So profound.  The ax doesn’t have to live with the damage it created.  Its steps, are not hindered by the crippling blows it meted out.  All that came before.  It’s over.  In the past.  But the tree cannot escape the damage.  It cannot leave the destruction in the shadows of yesterday.  It has been shattered and dismembered.  It will never be what it was meant to be.  The ax doesn’t understand why the tree won’t “get over it.”  Why it doesn’t simply go on. But the tree doesn’t know how.  It doesn’t have that kind of magic in its limbs.

The ax forgets.  The tree remembers.  It longs to forget.  But it can’t.  It remembers everything.  In pieces and fragments, like watching a movie, with memories fading in and out of the darkness, but it remembers. 

Oh, how the tree wishes it could forget.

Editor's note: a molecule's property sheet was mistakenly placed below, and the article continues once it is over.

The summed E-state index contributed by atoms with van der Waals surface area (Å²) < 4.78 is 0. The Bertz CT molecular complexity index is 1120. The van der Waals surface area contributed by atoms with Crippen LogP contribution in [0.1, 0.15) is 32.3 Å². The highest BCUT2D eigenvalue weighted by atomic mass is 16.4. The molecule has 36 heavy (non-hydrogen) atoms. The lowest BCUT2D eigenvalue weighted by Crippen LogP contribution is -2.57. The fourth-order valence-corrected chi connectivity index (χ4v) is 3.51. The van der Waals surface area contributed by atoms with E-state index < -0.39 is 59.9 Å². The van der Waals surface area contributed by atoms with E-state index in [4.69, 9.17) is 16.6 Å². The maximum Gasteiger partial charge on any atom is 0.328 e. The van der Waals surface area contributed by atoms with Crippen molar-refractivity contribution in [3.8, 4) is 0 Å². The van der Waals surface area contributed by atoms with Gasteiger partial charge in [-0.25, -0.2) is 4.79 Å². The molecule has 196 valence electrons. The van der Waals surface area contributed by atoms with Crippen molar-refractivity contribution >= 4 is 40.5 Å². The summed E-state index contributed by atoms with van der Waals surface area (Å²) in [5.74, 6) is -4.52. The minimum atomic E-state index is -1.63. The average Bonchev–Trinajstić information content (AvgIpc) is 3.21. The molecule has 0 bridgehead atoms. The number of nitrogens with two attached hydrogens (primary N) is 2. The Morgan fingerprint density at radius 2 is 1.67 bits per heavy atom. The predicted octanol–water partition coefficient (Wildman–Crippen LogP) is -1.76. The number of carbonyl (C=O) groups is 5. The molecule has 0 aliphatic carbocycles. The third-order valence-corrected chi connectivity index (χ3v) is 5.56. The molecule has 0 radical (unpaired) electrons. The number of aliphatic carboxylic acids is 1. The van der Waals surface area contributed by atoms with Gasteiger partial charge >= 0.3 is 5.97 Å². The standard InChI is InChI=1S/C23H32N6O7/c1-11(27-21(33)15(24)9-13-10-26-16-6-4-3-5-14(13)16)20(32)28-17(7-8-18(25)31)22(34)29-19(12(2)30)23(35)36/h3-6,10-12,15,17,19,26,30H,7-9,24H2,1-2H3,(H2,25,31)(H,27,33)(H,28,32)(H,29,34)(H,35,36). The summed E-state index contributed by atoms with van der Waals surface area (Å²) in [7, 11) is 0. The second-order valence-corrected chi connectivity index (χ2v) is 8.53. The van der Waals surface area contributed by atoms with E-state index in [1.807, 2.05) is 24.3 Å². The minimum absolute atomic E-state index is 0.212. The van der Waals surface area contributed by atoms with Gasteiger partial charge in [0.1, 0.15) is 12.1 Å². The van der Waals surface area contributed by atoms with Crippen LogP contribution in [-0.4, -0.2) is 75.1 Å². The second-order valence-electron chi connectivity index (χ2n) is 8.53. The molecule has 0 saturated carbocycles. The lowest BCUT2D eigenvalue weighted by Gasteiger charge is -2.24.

Ghost of Christmas Past

It’s the most wonderful time of the year…
For some.
For others, it’s a lonely, painful time.   A haunted time.
It’s a time of unfulfilled expectations.  Of laughter that never reaches your heart.  Happiness that never makes it to your soul.  Because it’s supposed to be a time of families and close friends getting together, celebrating, sharing love, magic, joy.  Perhaps for a lot of people, that’s what happens.  But for many of us, it’s just another empty, disappointing day.  One that feels even more empty than normal because it’s supposed to be full.
 And then, there is the dark side.
I have a memory from when I was a young child.  It’s Christmas break.  My father was a teacher, so he was home with my brother and me.  It was a few days before Christmas and it had snowed…a big, deep, delightful (when you’re a child) snow that turned the world into a wonderland.  My father was born and raised in Michigan.  It snowed a lot there.  And while this wasn’t a major snow by Michigan standards, it was pretty significant for Missouri.  The snow was thigh deep in the shallowest of places.  It was almost waist deep in the drifts.  My brother and I could barely contain ourselves, we were so excited.  We bundled up and rushed outside to enjoy the miracle.